St. Elizabeth Hospital opens in North Yakima on August 17, 1891.

  • By Paula Becker
  • Posted 11/06/2007
  • Essay 8364

On August 17, 1891, members of the Sisters of Charity of Providence, a Catholic teaching and nursing order, open St. Elizabeth Hospital, the first hospital facility in the Yakima area.

Members of the Sisters of Charity of Providence order had come to the Yakima area in 1875 and established the St. Joseph school (later Academy), the first school in the Yakima valley.

Dr. T. B. Gunn, the physician for the United States Reclamation Service then building the Sunnyside Canal, was the initial impetus behind the move to establish a hospital in North Yakima. Dr. Gunn was especially concerned that there be hospital facilities available for the government employees working on the canal project. Apparently he had no official funding to create such facilities, however, and suggested to the sisters that they take on the project.

Mother Peter of Alcantara and another sister asked (many accounts say begged) for donations on Yakima street corners and by going from door to door. In three days they had raised $300. The nuns then set out on horseback accompanied by a guide to solicit funds from ranchers along the Sunnyside canal. The presence of the canal probably increased the risk of typhoid fever, and Yakima valley residents had as yet few doctors and no hospitals.

Mother Peter succeeded in raising sufficient funds to rent a seven-room, two-story frame house on the north side of Yakima Avenue between Naches and 4th Street for $12 per month. The sisters cleaned the house thoroughly, laid carpets, and applied paint and wallpaper. The hospital could accommodate 13 patients at a time. Sister Mary Hercule and Sister John the Evangelist were put in charge. The sisters also apparently made house calls.

Double Duty

James Dunworth, age 26, was the first patient to take advantage of the facility. He stayed about a month before being discharged. Altogether, 37 patients were cared for at St. Elizabeth during 1891.

Dr. Gunn performed the hospital's first surgery, the amputation of C. Longmire's leg. The kitchen table served as operating table and the wood-burning kitchen stove was pressed into service to sterilize the surgical instruments. This arrangement continued for some years -- presumably surgeries were scheduled to prevent sterilization activities from overlapping with meal preparation.

An Ecumenical Effort

St. Elizabeth Hospital served all in need, not just Catholics, and received support from a wide spectrum of North Yakima's population. In addition to donations from parishioners at St. Michael's Episcopal Church (the oldest church in Yakima) and St. Joseph Church (Catholic), various fraternal organizations such as the Odd Fellows supported the hospital's mission.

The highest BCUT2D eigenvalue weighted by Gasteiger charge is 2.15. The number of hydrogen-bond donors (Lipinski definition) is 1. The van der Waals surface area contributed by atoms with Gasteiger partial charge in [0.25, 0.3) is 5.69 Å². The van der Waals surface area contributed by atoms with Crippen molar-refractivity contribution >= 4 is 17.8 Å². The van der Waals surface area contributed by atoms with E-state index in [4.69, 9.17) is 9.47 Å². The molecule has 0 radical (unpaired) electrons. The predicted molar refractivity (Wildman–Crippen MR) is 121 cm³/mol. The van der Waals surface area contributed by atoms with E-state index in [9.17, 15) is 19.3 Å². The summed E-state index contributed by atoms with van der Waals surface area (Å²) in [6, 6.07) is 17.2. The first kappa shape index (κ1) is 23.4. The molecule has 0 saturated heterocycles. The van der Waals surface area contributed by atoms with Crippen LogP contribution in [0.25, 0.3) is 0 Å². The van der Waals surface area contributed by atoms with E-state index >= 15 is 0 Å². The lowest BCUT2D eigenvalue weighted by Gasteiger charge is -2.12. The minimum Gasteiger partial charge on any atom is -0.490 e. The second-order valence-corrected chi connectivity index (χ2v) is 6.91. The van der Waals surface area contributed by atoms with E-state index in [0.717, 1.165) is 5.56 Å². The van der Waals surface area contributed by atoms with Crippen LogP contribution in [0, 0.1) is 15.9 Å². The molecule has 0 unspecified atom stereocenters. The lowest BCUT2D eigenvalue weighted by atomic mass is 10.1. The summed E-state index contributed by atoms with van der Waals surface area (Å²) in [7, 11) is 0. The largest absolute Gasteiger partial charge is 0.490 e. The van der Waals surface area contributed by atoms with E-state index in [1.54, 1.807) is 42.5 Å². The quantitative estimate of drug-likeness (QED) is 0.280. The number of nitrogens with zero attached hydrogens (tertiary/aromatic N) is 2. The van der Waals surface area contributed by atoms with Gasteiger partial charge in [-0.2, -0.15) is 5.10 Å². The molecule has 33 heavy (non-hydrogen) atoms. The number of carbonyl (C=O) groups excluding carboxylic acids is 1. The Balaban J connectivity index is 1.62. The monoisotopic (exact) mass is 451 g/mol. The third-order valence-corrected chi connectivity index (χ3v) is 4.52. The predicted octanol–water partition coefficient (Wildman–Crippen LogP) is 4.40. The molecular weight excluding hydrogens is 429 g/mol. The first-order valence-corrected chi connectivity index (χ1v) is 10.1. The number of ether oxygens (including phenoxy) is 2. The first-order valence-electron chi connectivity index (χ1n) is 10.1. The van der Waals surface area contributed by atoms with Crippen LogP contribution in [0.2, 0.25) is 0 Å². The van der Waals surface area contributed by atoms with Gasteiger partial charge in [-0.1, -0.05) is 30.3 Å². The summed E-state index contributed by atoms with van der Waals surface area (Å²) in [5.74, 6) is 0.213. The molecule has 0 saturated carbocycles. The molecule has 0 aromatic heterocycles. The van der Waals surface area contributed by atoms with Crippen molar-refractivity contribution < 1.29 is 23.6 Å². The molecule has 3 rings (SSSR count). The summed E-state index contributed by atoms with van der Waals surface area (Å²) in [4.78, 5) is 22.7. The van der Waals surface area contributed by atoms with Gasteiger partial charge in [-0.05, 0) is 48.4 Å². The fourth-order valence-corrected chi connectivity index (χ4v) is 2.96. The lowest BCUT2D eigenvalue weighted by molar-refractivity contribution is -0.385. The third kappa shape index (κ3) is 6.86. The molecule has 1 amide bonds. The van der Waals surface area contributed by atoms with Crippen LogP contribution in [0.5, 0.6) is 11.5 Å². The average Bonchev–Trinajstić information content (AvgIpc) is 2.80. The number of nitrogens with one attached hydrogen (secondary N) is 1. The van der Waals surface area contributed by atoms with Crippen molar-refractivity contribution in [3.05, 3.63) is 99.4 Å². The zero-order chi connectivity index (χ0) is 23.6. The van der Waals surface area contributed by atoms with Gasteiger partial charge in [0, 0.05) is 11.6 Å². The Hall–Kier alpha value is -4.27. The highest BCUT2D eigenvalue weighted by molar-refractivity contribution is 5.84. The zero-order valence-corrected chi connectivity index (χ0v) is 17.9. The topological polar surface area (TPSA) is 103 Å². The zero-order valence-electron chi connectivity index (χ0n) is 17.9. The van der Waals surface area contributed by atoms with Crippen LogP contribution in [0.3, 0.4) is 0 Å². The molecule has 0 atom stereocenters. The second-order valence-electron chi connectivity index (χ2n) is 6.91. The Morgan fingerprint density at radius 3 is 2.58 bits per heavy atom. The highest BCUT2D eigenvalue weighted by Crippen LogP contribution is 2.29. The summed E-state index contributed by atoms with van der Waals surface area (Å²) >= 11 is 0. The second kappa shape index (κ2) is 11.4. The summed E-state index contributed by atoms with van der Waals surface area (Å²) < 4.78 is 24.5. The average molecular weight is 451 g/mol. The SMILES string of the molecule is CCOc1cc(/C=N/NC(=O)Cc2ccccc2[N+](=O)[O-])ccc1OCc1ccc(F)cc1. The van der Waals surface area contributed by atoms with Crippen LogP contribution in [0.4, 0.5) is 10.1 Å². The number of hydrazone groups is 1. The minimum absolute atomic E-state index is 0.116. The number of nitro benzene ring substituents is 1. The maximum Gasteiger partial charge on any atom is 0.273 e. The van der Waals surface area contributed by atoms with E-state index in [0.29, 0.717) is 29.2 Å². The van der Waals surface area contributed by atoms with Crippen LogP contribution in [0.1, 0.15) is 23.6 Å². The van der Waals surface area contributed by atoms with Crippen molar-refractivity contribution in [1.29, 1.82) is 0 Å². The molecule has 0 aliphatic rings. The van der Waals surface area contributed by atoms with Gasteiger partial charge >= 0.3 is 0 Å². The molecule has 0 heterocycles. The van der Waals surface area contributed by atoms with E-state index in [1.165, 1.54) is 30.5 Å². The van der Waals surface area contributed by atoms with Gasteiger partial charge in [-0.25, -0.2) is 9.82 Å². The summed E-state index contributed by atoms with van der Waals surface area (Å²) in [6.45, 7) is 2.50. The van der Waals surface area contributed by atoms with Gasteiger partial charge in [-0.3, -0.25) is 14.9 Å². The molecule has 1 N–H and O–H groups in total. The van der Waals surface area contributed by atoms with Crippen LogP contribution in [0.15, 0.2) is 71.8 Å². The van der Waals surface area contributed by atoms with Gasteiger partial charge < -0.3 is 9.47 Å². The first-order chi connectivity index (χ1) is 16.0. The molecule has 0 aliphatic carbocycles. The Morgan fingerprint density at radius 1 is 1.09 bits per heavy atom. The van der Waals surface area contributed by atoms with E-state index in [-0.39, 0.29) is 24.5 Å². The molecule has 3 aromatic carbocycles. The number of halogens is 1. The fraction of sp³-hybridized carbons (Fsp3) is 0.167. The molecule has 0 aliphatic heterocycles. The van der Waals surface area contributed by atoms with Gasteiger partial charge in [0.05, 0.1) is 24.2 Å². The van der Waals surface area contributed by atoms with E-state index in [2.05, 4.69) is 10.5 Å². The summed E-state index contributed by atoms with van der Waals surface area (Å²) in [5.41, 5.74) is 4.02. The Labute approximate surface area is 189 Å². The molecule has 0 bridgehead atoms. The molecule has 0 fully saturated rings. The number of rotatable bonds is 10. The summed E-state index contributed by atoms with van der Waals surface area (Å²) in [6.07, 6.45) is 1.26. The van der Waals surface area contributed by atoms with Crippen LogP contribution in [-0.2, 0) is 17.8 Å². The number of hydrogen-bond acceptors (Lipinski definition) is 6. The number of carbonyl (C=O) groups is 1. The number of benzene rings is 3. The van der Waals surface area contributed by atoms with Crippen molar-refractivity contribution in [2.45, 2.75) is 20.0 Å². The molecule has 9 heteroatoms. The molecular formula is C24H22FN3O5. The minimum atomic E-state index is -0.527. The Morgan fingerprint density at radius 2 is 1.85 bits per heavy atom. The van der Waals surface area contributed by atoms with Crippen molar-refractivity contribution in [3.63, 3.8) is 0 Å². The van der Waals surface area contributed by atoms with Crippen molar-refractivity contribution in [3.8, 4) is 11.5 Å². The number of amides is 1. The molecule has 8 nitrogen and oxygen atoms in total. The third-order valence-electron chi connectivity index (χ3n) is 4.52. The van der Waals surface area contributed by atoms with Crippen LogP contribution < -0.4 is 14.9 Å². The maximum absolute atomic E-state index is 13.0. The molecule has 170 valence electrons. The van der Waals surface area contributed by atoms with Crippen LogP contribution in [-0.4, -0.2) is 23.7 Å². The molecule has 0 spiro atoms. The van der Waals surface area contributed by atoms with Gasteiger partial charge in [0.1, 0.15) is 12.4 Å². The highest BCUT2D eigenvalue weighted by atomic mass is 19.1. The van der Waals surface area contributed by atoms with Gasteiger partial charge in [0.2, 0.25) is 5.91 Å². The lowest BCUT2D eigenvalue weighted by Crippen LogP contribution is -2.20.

The small hospital was overtaxed almost immediately and Mother Peter began soliciting donations for a larger facility. She purchased four lots at 4th and E streets. The Yakima firm of Langert, Schreiner, Ley, and Meyers signed a contract to construct a new 25-bed hospital, which opened on August 23, 1892. Patients with infectious diseases (often typhoid or tuberculosis) were housed in open air wards in three large screened tents. A 1902 addition created the first real operating theater. Two additional wings brought patient capacity to 65.

On January 1, 1914 St. Elizabeth's moved to a new five-story brick building at 110 S. 9th Avenue on Yakima's Capitol Hill. William V. Holden oversaw construction. Complete with elevators and isolation rooms, this facility served patients from throughout the Yakima valley until 1963 when it was demolished to make way for a new facility on the same site. The new building was completed in 1965. A new wing was added in 1975 and a rooftop helicopter pad in 1979.

In 2003 the hospital, by then called Providence Yakima Medical Center, was sold to a Health Management Associates, a major operator of acute care hospitals in rural areas. The facility is now (2007) called Yakima Regional Medicine and Cardiac Care Center.

Sources: Maurice Helland, They Knew Our Valley (Yakima: M. Helland, 1975), p. 99; "Our History," Yakima Regional Medicine and Cardiac Care Center website accessed November 6, 2007 (; "About," Health Management Associates website accessed November 6, 2007 (; George M. Martin, Paul Schafer, and William E. Scofield, Yakima: A Centennial Reflection, 1885-1985 (Yakima: The Yakima Centennial Commission, 1984), p. 45; Yakima: A Centennial Perspective ed. by Jim Newbill and Herb Blisard (Yakima: The Yakima Centennial Commission, 1984) p. 46; Wilfred P. Schoenberg, S.J., A History of the Catholic Church in the Pacific Northwest 1743-1983 (Washington, D.C.: The Pastoral Press, 1987), p. 377, 465; The Yakima Valley Catholic Centennial, 1847-1947 compiled by Joseph J. Pucci  (Yakima: s.n., 1947?).

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